While photo-focused social platforms like Daisie, Ello, and Vero have emerged in recent years, none have managed to make a noticeable dent to Instagram’s userbase. Interestingly enough, some photographers have embraced Facebook, Instagram’s parent company, as an alternative. Specifically, photographers are connecting and engaging with one another and cultivating communities through Facebook groups.

“Or better yet, abandon Instagram altogether and share your work via your personal website instead. You’ll see a much better return on investment while also beefing up your site’s SEO.”

New photography groups are forming on Facebook every day. There are lots of different groups focusing on general photography interest, usually specific to a particular location or language. Some of these Facebook groups focus on specific genres of photography, photographic knowledge, and industry support. Others are geared towards particular camera/lens manufacturers, vintage cameras, analog photography, alternative photographic processes, post-processing, and so much more. In fact, you’re pretty much guaranteed to find a group that caters to your specific areas of interest concerning photography. While Facebook photography groups definitely have more of a sense of community when compared to Instagram, there are fundamental differences.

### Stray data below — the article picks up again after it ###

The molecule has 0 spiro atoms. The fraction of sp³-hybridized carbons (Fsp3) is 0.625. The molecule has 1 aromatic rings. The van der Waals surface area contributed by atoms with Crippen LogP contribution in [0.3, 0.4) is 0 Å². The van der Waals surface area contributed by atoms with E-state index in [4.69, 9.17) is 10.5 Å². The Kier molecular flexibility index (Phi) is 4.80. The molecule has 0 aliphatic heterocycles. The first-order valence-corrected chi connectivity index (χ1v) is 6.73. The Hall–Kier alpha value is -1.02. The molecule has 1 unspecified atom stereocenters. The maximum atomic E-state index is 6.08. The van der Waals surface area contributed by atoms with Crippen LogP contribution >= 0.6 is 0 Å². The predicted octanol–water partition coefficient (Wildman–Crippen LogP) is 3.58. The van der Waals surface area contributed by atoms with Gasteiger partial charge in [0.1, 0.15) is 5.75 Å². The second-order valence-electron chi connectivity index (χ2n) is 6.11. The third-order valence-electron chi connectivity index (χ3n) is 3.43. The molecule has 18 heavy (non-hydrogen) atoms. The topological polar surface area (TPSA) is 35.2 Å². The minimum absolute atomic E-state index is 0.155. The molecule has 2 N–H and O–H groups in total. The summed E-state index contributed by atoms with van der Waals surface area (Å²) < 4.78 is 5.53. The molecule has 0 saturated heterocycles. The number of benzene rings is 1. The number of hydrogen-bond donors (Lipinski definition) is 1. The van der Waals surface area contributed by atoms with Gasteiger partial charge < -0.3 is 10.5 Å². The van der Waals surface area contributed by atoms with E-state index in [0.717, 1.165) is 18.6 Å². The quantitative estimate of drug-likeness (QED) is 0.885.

Facebook groups lack the discoverability inherent to Instagram and other photo-centric social media platforms. In many ways, Facebook groups operate more like message boards of yesteryear. Unless you’re a member of a specific photography group on Facebook, you’re not going to see any of the work shared within. This effectively eliminates the possibility of growing your audience organically. Some would argue that Facebook pages are better suited for audience building. While this was undoubtedly achievable organically in the past, Facebook has made reaching your audience via Facebook pages all but a a pay-to-play feature. Unless a Facebook user likes your page and opts to be notified whenever new content is shared, you’re basically shouting into the void. Want to get some eyeballs on your work? You’ll have to fork over your hard-earned moolah to Facebook to push your content to users that may be interested in your work.

We deserve a photo-centric platform that is genuinely social and focuses on fostering communities. One that inspires us to create. One that allows for the open sharing and discovery of our works. One that helps us grow as photographers. The search for a viable alternative to Instagram continues. Until this alternative arrives, we’ll need to adapt to Instagram’s ever-changing algorithm. Or better yet, abandon Instagram altogether and share your work via your personal website instead. You’ll see a much better return on investment while also beefing up your site’s SEO. After all, “The only winning move is not to play.”